by JonLuca De Caro
A Beginner’s Guide to Testing: Error Handling Edge Cases
When building complex pieces of software, regardless of language, you start to notice a pattern in your testing habits. The same similar-looking issues will arise across different platforms or projects. Regardless of whether you’re building another simple to-do list demo for a talk or architecting a comprehensive back-end for a PaaS startup, the same generic patterns begin to emerge.
There are six cases that should be tested that will shine a light on a surprising number of issues. These are not meant to be comprehensive, or a complete test suite of their own. Rather, they’re an easy-to-remember subset of common testing paradigms that can apply to any language, framework, or environment.
These cases are immediately useful in two aspects of daily coding routines: debugging specific issues as they arise, and in the creation of the testing suite for a code base. They are intended to be generic, abstract forms of testing that will shine a light on some of the most common issues junior developers face.
These will only be useful in a roundabout way in functional programming. Functional programming circumvents many of the simplest types of bugs outlined below. Either way, it’s useful to keep these sort of abstract boundary cases in mind, as they provide a guard rail against bad practices in code.
The six tests are as follows:
- Two to max-1
Even though these are boundary cases, their value is in what they represent. While ensuring that your tests cover all functionality of your program, you should keep your tests simple with as a little flair as possible.
Zero is used to signify any form of null input, whether that’s undefined, null, an empty array, or simply the actual number 0. Arguably the most common and simple form of bug is referencing a Zero value, and it always bears testing. Simply test a function, endpoint, or upload with a Zero input, and verify that it behaves as expected.
One, like Zero, is the most basic form of the genericized single test. The function gets tested with the first valid, normal input. This is most useful for regression testing. In future iterations of the code, this test will quickly indicate if the program (or process) is operating as expected.
One testing gives you a baseline for success, whether that’s a successful authentication on an admin endpoint, a valid file upload, or a correct array modification.
Two is not simply about testing array index 2, or whether your algorithm works with 2 inputs. It also encompasses what happens when you run the same code twice.
If someone were to make a DELETE HTTP request twice in a row to the same resource, what happens? If the sort function with a custom comparator gets called twice in a row, does it behave as expected?
Two is an interesting number, because it’s the first time in which valid code that works when called once can show side effects on repeated executions. Take a small change to the functions we’ve tested above.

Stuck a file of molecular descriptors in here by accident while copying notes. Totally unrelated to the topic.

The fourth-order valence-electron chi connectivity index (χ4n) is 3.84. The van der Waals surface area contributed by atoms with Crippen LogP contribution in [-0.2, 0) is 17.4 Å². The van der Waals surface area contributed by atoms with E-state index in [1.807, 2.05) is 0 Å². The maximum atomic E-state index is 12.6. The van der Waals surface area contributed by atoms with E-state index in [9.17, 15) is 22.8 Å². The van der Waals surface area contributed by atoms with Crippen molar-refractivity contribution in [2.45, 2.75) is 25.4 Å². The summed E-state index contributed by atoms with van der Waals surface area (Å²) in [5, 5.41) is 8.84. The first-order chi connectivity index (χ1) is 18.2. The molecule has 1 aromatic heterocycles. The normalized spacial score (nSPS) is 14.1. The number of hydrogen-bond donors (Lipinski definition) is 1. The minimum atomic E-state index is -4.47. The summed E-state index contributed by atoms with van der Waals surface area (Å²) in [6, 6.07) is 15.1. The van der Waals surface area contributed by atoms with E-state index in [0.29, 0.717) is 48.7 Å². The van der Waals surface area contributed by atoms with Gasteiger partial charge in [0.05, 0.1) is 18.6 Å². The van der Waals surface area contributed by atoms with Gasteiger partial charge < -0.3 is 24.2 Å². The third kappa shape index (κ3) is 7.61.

It comes down to modifications of state, and understanding the behavior of a function. If all we have is the function name then this code behaves precisely as anticipated. You have a variable called 0, you call the function setVarToOne, and then you assert that it’s equal to one.
On first, glance, this behaved exactly as expected. However, testing it with the idea of Two in mind would highlight deeper issues with the code. You’d test it by calling it twice, and asserting that in both cases, mVar is equal to 1.
Two to max-1
Two to max-1 is the sanity check. It’s very similar to the One test, but there’s a subtle difference. This should be an average use case — not the simplest or most straightforward, or the easiest to read. Just an average use case that perhaps isn’t particularly simple, but that’s fairly common.
Max is fairly straightforward: it simply tests the limits of your application, especially around defined max constants.
If you have a simple linked list implementation, you might imagine that you have a seemingly infinite number of allowed inserts. In reality, there is an upper limit — whether that’s INT_MAX, the number of file descriptors your OS can have open, or simply the amount of memory or disk space allocated for your program.
Under some circumstances, Max might seem like an impossible test because there is no known max for whatever you’re testing. It’s goal in these cases, however, is of another nature: to stress test your application.
For instance, it’s possible that a certain piece of user-submitted data gets reduced and passed through functions until it reaches a loop you’ve defined. If this data is, say, INT_MAX, it might take a non-negligible amount of time for your code to complete. Worse, it might throw your code into a non-halting state. These can be subtle issues that only arise once your code goes into production, so it’s important to catch them during the testing phase.
Max+1 is a test that is mostly used to verify the standards or rules put in place by the programmer. This involves testing anything to its theoretical limit + epsilon.
This could manifest as an array out of bounds problem, an off by one error, an integer overflow error, or any other sort of problem that happens when you reach the boundaries of your function or program.
If you have a max file upload size of 2mb, try uploading a file that’s 2mb+1b in size. If you have a limit on the number of entries in a user catalog, make sure that the verification is happening both client side and server side.
As mentioned above, this isn’t a complete picture of what your debugging or testing routines should be. This simply provides a solid, generic baseline that should transcend any specific testing suite or framework.
The tests are commonly seen as boundary or edge cases, but they can rear their ugly head in places that aren’t immediately obvious.